"Acting widely as an alternative diplomatic service, the Mossad has opened doors and maintained relations with dozens of countries which prefer that these connections not be known. The Mossad simply gives the other nation an easy way out – receiving military, medical and agricultural advice from the overenthusiastic Israelis without risking economic or political boycotts of the Arab World".4

It also appears that at the about the same time India - Israel intelligence cooperation had commenced. The book under quote sets out lucidly that: "India even more populous was another useful contact point for Meir Amit's Mossad, even though the Indian Government was also unwilling to tell its 800 million Hindu and Muslim people about the secret relationship with the Jewish State. Clandestine cooperation is always based on common interests, leading to an exchange of information. For India and Israel, the common potential enemy was Pakistan – a Moslem nation committed to helping the Arab countries of the Middle East".5

India had yet not given diplomatic recognition to Israel, but in a rare display of pragmatism and need, it began a covert relationship with Israel in the 1970's. Again with no records to go by, it can be safely assumed that covert military and intelligence exchanges should have ensued till 1992.

India – Israel : Formal Diplomatic Relations Establishment, 1992

India accorded formal recognition to Israel in 1950 but continued to resist establishment of formal diplomatic relations till 1992. Probing visits by Israeli officials had taken place to test the temperature in New Delhi ending with the visit of Israel Deputy Director of Israel Foreign Ministry Moshie Yaeger in 1992.6

Following the establishment of formal diplomatic relations in 1992, India and Israel have signed a number of agreements on economic, scientific, agricultural and cultural matters. Joint Commissions stand established in many of these fields including regular foreign office discussions.

VIP visits also commenced and the important ones till 1998 (those after 1998 will be discussed later) have been those of: 7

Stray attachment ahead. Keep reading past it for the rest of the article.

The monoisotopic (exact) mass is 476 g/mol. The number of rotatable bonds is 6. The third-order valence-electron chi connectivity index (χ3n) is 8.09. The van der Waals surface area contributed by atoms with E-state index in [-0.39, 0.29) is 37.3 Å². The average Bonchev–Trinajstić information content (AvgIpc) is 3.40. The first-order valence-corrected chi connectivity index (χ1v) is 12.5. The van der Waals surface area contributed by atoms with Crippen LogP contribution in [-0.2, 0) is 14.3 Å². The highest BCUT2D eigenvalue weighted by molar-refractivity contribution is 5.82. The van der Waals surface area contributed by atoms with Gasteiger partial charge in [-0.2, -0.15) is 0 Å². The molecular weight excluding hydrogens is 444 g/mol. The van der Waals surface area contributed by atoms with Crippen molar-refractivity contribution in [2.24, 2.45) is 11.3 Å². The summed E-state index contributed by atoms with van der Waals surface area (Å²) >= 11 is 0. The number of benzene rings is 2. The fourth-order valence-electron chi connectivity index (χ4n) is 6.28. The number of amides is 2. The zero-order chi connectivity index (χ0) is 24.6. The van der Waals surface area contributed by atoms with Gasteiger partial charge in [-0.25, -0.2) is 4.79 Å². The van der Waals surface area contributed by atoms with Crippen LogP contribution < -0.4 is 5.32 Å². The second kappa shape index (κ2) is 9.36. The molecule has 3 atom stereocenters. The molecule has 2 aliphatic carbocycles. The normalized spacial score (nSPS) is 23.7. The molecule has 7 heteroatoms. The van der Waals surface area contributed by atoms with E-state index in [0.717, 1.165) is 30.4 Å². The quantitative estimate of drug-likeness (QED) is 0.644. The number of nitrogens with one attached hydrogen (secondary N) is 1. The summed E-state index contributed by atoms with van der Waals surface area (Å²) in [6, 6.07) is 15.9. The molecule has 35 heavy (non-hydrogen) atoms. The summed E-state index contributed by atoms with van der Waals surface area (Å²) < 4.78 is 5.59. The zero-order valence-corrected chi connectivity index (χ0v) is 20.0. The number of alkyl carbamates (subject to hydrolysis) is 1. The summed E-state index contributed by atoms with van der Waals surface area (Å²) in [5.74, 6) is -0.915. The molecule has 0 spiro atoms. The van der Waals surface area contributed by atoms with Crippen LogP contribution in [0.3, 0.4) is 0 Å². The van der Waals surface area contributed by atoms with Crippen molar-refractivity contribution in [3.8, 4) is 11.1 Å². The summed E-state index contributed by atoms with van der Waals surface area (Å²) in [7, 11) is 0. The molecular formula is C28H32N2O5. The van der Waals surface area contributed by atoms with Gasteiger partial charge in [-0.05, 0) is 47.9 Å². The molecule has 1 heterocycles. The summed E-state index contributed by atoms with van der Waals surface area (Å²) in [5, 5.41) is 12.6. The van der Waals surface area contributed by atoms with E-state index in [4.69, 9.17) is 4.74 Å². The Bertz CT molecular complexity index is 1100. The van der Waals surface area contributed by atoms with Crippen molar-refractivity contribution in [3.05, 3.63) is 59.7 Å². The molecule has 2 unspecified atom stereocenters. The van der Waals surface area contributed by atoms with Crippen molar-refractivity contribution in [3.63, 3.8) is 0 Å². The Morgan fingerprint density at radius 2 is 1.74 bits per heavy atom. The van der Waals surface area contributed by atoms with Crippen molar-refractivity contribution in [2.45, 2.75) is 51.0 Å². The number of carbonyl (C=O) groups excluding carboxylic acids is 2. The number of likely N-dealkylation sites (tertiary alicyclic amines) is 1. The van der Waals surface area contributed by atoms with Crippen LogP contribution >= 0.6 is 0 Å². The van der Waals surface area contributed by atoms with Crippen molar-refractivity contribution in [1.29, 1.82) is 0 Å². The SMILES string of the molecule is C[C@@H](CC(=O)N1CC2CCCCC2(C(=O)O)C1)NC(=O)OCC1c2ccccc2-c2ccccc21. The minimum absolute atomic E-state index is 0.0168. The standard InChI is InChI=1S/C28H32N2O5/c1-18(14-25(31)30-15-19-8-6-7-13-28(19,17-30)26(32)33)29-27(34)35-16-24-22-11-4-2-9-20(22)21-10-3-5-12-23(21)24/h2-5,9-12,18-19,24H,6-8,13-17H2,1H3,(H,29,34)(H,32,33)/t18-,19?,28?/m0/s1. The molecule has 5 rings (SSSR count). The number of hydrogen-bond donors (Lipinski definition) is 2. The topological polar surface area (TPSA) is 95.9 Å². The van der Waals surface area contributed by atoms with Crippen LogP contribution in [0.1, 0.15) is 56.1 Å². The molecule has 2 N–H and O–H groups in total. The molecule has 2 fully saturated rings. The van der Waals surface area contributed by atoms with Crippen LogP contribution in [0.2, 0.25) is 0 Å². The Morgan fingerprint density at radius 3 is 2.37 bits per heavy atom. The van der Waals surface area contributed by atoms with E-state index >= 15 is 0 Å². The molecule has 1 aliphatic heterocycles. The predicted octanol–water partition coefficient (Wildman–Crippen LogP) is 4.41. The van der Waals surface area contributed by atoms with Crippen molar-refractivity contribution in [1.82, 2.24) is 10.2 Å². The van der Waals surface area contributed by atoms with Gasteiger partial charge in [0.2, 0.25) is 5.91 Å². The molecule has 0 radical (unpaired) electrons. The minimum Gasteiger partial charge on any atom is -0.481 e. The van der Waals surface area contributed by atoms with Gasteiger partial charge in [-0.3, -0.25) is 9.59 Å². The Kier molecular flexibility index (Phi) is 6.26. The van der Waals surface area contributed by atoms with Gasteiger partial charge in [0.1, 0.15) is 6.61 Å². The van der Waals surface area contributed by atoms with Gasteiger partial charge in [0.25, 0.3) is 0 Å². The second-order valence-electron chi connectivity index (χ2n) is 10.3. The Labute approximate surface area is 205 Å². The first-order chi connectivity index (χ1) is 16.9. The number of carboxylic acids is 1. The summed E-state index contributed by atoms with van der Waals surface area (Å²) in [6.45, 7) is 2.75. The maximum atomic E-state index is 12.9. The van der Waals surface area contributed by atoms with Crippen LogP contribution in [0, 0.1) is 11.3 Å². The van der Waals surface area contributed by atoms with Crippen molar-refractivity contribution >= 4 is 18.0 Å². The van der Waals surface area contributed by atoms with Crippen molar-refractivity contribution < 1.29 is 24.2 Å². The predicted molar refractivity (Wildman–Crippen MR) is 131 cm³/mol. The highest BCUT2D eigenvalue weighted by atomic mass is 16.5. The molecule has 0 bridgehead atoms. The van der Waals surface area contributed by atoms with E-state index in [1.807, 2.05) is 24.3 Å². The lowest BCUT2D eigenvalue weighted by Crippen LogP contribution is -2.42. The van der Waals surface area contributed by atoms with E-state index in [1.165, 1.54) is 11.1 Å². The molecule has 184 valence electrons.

Israel

- President Ezer Weizman (Dec 1996). First ever visit by an Israeli President to India, leading a 24 member business delegation. For President Weizman it was a sentimental visit as during the Second World War he was posted as an RAF pilot at Yelahanka, Bangalore.

- Israel Services Chiefs

- Foreign Minister

India

- Services Chiefs

- Dr. A.P.J.Abdul Kalam then Head of DRDO.

- Defence Secretaries

Besides the above a sizeable number of official and business delegations from both countries have visited each other and thus the neglect of earlier years was corrected.

India – Israel : The Imperatives for Strategic Cooperation

For those who still subscribe to the old policies of domestic compulsions in terms of avoiding good relations with Israel, the imperatives for strengthening strategic cooperation needs to be spelt out.

Indian Imperatives – The Defence Field

* Israel offers a valuable autonomous source for purchase of sophisticated weapons and military equipment, indigenously developed; it therefore, precludes external pressures on Israel not to supply.

* Israel’s defence industries have earned a global reputation for upgradation of old weapon systems to latest technological capabilities. It applies to India’s vast holdings of Russian combat aircraft and tanks holdings. Israel has done it for number of countries.

* Israel’s technological advances in the fields of satellites, satellite imagery, missiles, rockets and nuclear fields are appreciable. Most of them being indigenous developments, they can be a source of advanced technology for India.

* Potential exists for India – Israel joint defence production and marketing of conventional military equipment. India’s under - utilised and aging defence production facilities could be modernised and upgraded for export purposes. Export earnings could subsidise India’s requirements for enhanced defence expenditure.